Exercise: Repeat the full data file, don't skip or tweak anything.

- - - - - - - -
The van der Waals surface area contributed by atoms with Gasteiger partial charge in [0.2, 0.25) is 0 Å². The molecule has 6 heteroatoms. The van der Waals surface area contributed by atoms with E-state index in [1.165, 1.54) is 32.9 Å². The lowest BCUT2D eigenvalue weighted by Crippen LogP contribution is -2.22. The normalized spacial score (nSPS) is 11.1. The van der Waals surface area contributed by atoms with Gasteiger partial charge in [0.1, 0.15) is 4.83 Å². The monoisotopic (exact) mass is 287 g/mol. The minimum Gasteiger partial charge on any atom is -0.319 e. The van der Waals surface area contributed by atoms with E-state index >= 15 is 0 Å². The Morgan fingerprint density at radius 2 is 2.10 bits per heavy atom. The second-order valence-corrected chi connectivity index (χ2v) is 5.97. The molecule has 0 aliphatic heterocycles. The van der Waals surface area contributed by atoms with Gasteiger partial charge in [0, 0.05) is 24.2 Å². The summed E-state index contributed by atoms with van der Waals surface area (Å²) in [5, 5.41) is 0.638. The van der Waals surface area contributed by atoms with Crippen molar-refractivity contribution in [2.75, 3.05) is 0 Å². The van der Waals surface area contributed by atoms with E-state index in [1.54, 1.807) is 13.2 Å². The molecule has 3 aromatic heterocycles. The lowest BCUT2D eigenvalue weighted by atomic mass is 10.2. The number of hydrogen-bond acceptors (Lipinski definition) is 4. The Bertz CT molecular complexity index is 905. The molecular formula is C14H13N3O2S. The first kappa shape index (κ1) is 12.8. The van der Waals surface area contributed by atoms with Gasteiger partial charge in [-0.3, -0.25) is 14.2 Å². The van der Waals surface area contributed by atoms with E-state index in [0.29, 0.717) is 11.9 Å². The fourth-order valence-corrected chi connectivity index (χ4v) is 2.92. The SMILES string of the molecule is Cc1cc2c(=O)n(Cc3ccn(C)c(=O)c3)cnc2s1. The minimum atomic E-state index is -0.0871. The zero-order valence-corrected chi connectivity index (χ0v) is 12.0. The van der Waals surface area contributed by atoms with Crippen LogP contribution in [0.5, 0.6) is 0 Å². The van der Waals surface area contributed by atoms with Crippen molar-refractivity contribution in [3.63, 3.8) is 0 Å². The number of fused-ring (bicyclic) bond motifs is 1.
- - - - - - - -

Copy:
The van der Waals surface area contributed by atoms with Gasteiger partial charge in [0.2, 0.25) is 0 Å². The molecule has 6 heteroatoms. The van der Waals surface area contributed by atoms with E-state index in [1.165, 1.54) is 32.9 Å². The lowest BCUT2D eigenvalue weighted by Crippen LogP contribution is -2.22. The normalized spacial score (nSPS) is 11.1. The van der Waals surface area contributed by atoms with Gasteiger partial charge in [0.1, 0.15) is 4.83 Å². The monoisotopic (exact) mass is 287 g/mol. The minimum Gasteiger partial charge on any atom is -0.319 e. The van der Waals surface area contributed by atoms with E-state index >= 15 is 0 Å². The Morgan fingerprint density at radius 2 is 2.10 bits per heavy atom. The second-order valence-corrected chi connectivity index (χ2v) is 5.97. The molecule has 0 aliphatic heterocycles. The van der Waals surface area contributed by atoms with Gasteiger partial charge in [0, 0.05) is 24.2 Å². The summed E-state index contributed by atoms with van der Waals surface area (Å²) in [5, 5.41) is 0.638. The van der Waals surface area contributed by atoms with Crippen molar-refractivity contribution in [2.75, 3.05) is 0 Å². The van der Waals surface area contributed by atoms with E-state index in [1.54, 1.807) is 13.2 Å². The molecule has 3 aromatic heterocycles. The lowest BCUT2D eigenvalue weighted by atomic mass is 10.2. The number of hydrogen-bond acceptors (Lipinski definition) is 4. The Bertz CT molecular complexity index is 905. The molecular formula is C14H13N3O2S. The first kappa shape index (κ1) is 12.8. The van der Waals surface area contributed by atoms with Gasteiger partial charge in [-0.3, -0.25) is 14.2 Å². The van der Waals surface area contributed by atoms with E-state index in [0.29, 0.717) is 11.9 Å². The fourth-order valence-corrected chi connectivity index (χ4v) is 2.92. The SMILES string of the molecule is Cc1cc2c(=O)n(Cc3ccn(C)c(=O)c3)cnc2s1. The minimum atomic E-state index is -0.0871. The zero-order valence-corrected chi connectivity index (χ0v) is 12.0. The van der Waals surface area contributed by atoms with Crippen LogP contribution in [0.5, 0.6) is 0 Å². The van der Waals surface area contributed by atoms with Crippen molar-refractivity contribution in [3.63, 3.8) is 0 Å². The number of fused-ring (bicyclic) bond motifs is 1.